Four walking tracks and a campsite have been closed in the Far North amid fears that packs of feral dogs could attack visitors.
The tracks, along with Twilight Beach campground, are in Te Paki Recreation Reserve near Cape Reinga.
Up to four packs of feral dogs have been reported between Hukatere, on Ninety Mile Beach, and Te Werahi Beach, immediately west of Cape Reinga.
The Department of Conservation said it believed the dogs posed a risk to walkers, recreational hunters, riders and anyone working in the area, including DoC staff.
The tracks form part of the popular Te Paki Coastal Track and the northernmost section of Te Araroa, the long-distance trail from Cape Reinga to Bluff.
Abraham Witana, acting operations manager for DoC's Kaitaia area office, hoped the tracks would reopen within seven days once the situation was under control.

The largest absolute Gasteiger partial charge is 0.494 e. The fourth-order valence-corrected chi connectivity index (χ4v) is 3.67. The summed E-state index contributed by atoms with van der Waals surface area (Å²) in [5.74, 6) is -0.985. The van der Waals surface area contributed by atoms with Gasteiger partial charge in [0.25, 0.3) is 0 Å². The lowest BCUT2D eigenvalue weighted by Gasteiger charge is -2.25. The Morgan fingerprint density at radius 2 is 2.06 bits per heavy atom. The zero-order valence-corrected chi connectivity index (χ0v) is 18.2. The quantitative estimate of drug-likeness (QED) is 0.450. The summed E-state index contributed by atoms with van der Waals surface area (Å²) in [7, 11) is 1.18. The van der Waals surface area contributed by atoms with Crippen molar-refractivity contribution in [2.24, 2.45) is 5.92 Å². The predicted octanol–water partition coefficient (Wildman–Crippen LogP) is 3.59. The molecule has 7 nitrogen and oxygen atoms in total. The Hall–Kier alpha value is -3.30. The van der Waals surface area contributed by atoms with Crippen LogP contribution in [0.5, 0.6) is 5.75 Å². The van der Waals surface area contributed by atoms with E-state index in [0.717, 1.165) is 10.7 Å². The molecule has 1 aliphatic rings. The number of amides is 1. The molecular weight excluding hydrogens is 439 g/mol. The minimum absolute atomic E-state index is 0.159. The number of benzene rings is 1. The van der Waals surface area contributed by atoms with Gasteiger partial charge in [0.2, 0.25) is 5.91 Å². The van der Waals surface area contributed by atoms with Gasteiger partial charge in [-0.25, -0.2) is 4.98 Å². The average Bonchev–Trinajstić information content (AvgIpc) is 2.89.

The dogs had been reported by various eyewitnesses and adjoining landowners.
''No one has been attacked, but we are very concerned by the risk this poses to members of the public who use the tracks and micro-campground at Twilight Beach,'' Witana said.
''We are working on a range of options including trapping and culling and will likely use specialist contractors.''
Part of the closed area was home to kiwi, which were particularly vulnerable to dog attack.
DoC was working closely with the district and regional councils, iwi and landowners, and urged people to report feral dogs to their local council.
The closed tracks are Cape Reinga-Te Werahi Beach Track, Te Werahi Beach-Twilight Beach Track, Twilight Beach-Te Paki Stream Track and Twilight-Te Werahi Loop Track.
The track from the Cape Reinga carpark to the lighthouse remains open, along with Te Paki Stream and the tracks east of the Cape towards Spirits Bay.
Facilities at Te Rerenga Wairua/Cape Reinga are also still open for visitors.